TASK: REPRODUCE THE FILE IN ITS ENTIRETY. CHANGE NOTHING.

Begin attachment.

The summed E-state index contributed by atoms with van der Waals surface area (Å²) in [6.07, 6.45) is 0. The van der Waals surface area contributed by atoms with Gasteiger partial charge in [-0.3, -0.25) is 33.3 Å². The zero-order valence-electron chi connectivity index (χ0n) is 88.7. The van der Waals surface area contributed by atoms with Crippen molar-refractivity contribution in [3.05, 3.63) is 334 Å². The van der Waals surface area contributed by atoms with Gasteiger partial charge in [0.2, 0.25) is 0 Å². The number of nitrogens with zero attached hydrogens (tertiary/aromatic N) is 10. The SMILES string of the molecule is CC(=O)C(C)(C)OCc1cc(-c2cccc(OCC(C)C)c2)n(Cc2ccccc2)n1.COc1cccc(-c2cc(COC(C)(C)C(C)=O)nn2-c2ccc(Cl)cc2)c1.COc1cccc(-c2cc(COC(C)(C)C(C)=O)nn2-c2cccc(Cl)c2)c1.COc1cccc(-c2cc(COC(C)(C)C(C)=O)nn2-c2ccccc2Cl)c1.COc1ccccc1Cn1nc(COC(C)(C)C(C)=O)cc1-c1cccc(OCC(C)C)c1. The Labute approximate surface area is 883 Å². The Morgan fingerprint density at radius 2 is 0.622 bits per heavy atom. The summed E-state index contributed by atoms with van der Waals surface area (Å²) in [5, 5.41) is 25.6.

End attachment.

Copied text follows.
The summed E-state index contributed by atoms with van der Waals surface area (Å²) in [6.07, 6.45) is 0. The van der Waals surface area contributed by atoms with Gasteiger partial charge in [-0.3, -0.25) is 33.3 Å². The zero-order valence-electron chi connectivity index (χ0n) is 88.7. The van der Waals surface area contributed by atoms with Crippen molar-refractivity contribution in [3.05, 3.63) is 334 Å². The van der Waals surface area contributed by atoms with Gasteiger partial charge in [0.2, 0.25) is 0 Å². The number of nitrogens with zero attached hydrogens (tertiary/aromatic N) is 10. The SMILES string of the molecule is CC(=O)C(C)(C)OCc1cc(-c2cccc(OCC(C)C)c2)n(Cc2ccccc2)n1.COc1cccc(-c2cc(COC(C)(C)C(C)=O)nn2-c2ccc(Cl)cc2)c1.COc1cccc(-c2cc(COC(C)(C)C(C)=O)nn2-c2cccc(Cl)c2)c1.COc1cccc(-c2cc(COC(C)(C)C(C)=O)nn2-c2ccccc2Cl)c1.COc1ccccc1Cn1nc(COC(C)(C)C(C)=O)cc1-c1cccc(OCC(C)C)c1. The Labute approximate surface area is 883 Å². The Morgan fingerprint density at radius 2 is 0.622 bits per heavy atom. The summed E-state index contributed by atoms with van der Waals surface area (Å²) in [5, 5.41) is 25.6.